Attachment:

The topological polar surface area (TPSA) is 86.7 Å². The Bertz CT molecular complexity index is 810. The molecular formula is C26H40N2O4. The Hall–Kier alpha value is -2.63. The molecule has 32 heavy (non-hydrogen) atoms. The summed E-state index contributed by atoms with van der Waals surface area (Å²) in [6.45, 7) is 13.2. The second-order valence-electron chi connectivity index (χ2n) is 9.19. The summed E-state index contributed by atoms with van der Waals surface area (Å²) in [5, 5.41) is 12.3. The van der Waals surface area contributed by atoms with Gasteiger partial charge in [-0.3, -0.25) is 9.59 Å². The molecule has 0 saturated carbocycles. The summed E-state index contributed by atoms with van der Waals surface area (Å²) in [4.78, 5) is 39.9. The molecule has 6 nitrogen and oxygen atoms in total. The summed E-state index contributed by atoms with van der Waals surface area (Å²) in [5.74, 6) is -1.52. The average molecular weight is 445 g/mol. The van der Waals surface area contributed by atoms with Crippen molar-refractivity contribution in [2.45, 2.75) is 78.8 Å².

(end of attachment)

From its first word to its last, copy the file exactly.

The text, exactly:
The topological polar surface area (TPSA) is 86.7 Å². The Bertz CT molecular complexity index is 810. The molecular formula is C26H40N2O4. The Hall–Kier alpha value is -2.63. The molecule has 32 heavy (non-hydrogen) atoms. The summed E-state index contributed by atoms with van der Waals surface area (Å²) in [6.45, 7) is 13.2. The second-order valence-electron chi connectivity index (χ2n) is 9.19. The summed E-state index contributed by atoms with van der Waals surface area (Å²) in [5, 5.41) is 12.3. The van der Waals surface area contributed by atoms with Gasteiger partial charge in [-0.3, -0.25) is 9.59 Å². The molecule has 0 saturated carbocycles. The summed E-state index contributed by atoms with van der Waals surface area (Å²) in [4.78, 5) is 39.9. The molecule has 6 nitrogen and oxygen atoms in total. The summed E-state index contributed by atoms with van der Waals surface area (Å²) in [5.74, 6) is -1.52. The average molecular weight is 445 g/mol. The van der Waals surface area contributed by atoms with Crippen molar-refractivity contribution in [2.45, 2.75) is 78.8 Å².